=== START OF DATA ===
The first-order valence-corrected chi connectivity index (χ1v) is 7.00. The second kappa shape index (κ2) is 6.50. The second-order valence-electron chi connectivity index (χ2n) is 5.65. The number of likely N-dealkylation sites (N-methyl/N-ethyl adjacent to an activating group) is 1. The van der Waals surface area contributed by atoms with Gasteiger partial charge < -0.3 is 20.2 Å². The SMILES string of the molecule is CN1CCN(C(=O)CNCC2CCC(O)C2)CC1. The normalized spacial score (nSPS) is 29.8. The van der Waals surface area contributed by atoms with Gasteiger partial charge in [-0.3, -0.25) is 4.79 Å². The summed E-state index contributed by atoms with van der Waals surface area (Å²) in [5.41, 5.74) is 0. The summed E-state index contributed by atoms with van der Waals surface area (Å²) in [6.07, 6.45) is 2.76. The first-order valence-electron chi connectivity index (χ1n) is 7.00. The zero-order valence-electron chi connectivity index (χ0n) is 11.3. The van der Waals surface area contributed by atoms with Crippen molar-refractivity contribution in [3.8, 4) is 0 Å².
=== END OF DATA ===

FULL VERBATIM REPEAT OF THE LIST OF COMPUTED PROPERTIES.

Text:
The first-order valence-corrected chi connectivity index (χ1v) is 7.00. The second kappa shape index (κ2) is 6.50. The second-order valence-electron chi connectivity index (χ2n) is 5.65. The number of likely N-dealkylation sites (N-methyl/N-ethyl adjacent to an activating group) is 1. The van der Waals surface area contributed by atoms with Gasteiger partial charge < -0.3 is 20.2 Å². The SMILES string of the molecule is CN1CCN(C(=O)CNCC2CCC(O)C2)CC1. The normalized spacial score (nSPS) is 29.8. The van der Waals surface area contributed by atoms with Gasteiger partial charge in [-0.3, -0.25) is 4.79 Å². The summed E-state index contributed by atoms with van der Waals surface area (Å²) in [5.41, 5.74) is 0. The summed E-state index contributed by atoms with van der Waals surface area (Å²) in [6.07, 6.45) is 2.76. The first-order valence-electron chi connectivity index (χ1n) is 7.00. The zero-order valence-electron chi connectivity index (χ0n) is 11.3. The van der Waals surface area contributed by atoms with Crippen molar-refractivity contribution in [3.8, 4) is 0 Å².